Globalisation, crypto and the new cold war
I am continuing with my series of “big things that matter”. This week, I turn to globalisation.
Regarding globalisation, there are two contradictory forces at work.
On one side, we have a world that is becoming increasingly homogenous, which I’ll take a look at first. On the other side, we have an emergent technology cold war between the US and China.
As COVID shut international borders, people everywhere have become increasingly reliant on digital. From communication to commerce, entertainment and finance, we have collectively “piled in”. Much of what we have access to is global.
I was recently on a Zoom call with the CEO of a bank based in Burundi. As we chatted about the fintech scene in East Africa, he talked about “the global consumer”.
His point being that someone in Gitega, the capital of Burundi, is consuming the same media through Netflix, Disney and so on as someone sat in London, Sydney and Rio. They have access to the same news and socials, the same shops and crucially access to the same crypto finance platforms.
As consumers, we are becoming more and more unified through what we can access, and now through crypto, it would seem that a global currency is tantalisingly close.
For some FS companies, the crypto penny has dropped. And guess what, the international players are first off the blocks. PayPal and Visa are a case in point.
PayPal is rolling out its Coinbase competitor in the UK before looking more globally.
In a statement, Jose Fernandez da Ponte, vice president and general manager for blockchain, crypto and digital currencies at PayPal, said:
“We are committed to continuing to work closely with regulators in the UK and around the world, to offer our support and meaningfully contribute to shaping the role digital currencies will play in the future of global finance and commerce.”
Visa has looked to launch its crypto credentials by buying “CryptoPunk”, an NFT-based digital avatar, for $150,000. Why? I think to get headlines around how seriously they are taking digital currencies.
According to Chris Clark, Visa’s regional president Asia Pacific:
“We see great potential for digital currencies to extend the value of digital payments to a greater number of people and places.”
I suspect as PayPal, Visa and others “lean in”, we will see the emergence of a new breed of crypto-focused fintechs that are genuinely global in proposition, branding and appeal.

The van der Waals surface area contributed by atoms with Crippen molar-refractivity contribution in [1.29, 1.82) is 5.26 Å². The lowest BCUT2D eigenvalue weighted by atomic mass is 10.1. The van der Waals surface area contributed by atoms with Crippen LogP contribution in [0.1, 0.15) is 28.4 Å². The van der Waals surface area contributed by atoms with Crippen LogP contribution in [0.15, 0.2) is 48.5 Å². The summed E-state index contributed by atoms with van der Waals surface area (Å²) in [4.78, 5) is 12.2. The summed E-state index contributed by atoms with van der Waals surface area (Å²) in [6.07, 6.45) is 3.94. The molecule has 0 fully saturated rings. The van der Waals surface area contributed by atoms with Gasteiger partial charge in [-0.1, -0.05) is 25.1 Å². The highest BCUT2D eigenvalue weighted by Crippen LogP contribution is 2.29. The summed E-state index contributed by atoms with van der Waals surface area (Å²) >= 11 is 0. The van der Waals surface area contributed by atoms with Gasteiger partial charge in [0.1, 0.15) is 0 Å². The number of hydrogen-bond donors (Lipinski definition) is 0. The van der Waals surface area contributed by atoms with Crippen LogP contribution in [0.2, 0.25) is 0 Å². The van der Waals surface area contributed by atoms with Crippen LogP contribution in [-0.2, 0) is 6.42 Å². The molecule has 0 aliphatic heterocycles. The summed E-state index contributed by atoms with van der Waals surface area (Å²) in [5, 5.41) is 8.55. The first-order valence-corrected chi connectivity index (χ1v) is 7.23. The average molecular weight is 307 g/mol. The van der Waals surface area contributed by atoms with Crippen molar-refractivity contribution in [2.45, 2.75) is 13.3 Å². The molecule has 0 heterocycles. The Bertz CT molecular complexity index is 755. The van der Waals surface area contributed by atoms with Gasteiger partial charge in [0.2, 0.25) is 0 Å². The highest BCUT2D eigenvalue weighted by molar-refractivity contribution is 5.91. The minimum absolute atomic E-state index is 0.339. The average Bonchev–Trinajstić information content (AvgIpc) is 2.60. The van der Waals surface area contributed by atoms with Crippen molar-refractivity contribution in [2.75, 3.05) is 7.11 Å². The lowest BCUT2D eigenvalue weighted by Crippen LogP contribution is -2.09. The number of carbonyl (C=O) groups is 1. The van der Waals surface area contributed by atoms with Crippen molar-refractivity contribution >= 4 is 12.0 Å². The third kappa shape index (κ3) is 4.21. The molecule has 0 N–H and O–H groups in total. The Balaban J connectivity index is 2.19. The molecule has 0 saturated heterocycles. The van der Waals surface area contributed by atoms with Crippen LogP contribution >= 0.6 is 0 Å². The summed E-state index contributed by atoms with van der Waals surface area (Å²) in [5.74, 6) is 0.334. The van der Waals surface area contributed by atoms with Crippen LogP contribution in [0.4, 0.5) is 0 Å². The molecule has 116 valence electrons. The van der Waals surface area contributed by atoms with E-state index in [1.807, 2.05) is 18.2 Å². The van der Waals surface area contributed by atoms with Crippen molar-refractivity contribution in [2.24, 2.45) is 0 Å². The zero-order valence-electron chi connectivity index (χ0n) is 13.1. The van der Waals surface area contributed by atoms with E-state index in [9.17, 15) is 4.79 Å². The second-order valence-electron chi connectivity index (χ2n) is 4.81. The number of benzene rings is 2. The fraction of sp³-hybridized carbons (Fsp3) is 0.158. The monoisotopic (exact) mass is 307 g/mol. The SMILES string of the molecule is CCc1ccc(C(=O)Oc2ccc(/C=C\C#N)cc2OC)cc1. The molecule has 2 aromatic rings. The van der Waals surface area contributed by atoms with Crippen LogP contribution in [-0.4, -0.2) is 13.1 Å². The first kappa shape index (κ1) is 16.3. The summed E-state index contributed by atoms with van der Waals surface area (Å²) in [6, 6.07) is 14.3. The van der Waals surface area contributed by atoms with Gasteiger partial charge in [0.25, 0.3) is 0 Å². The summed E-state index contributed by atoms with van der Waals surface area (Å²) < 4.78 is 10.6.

So, let’s look at the other side of the coin – the new cold war. This is important for many reasons, but in the context of this article, because it involves crypto.
There has been a significant hardening of relationships between China and the US recently. Rhetoric has become sanctions, and every day seems to bring a new story of tit-for-tat mudslinging from both sides.
Fundamentally, this is about dominance on the global stage. China, driven by government policy, really has been through an extraordinary transformation over the last few years to the point where it is now challenging the US.
By encouraging public-private collaboration, it has driven innovation at an enormous scale, bypassing the legacy and technical debt of the West, and in so doing has found a path to being a predominant trading force globally. It is looking to consolidate this position through initiatives such as The New Silk Road and Smart Cities using blockchain, 5G and AI.
Technology has literally transformed China. So, make no mistake, this new cold war is about dominance in technology, and at its heart, blockchain, crypto and their uses. China is building new digital infrastructure using blockchain technology, and because it is digital, it can span the world. This dragon hasn’t been sleeping, it has been building.
So used to its global dominance, the US can see China is pulling ahead in the invention and application of these technologies. Is it prepared to hand over the digital airways to China? Nope.
The US’s more bottom-up approach, championed by big business and the political right, currently lacks the same cohesion as China’s. There is little evidence of similar stated public policies. In fact, the US has to deal with big tech businesses that almost feel beyond control. If Apple were a country, its GDP would be bigger than Italy’s and Russia’s.
I am not qualified to say either side is right or wrong. But this feels big to me.
Why is this important, and where does it leave us all?
We are already in a position where China’s approach is bifurcating from the West’s. It may be that many governments will be forced to decide which way to lean – East or West. And this will affect everyone and impact the trend towards globalisation.
But the simple fact that the US and China are engaged in a cold war triggered by technology, and in particular blockchain and digital currencies, demonstrates just how important they are.
Understanding more about this new world of crypto and blockchain is imperative for all. Just don’t take your eye off global affairs.
About the author
He is a passionate customer advocate and champion and a successful entrepreneur.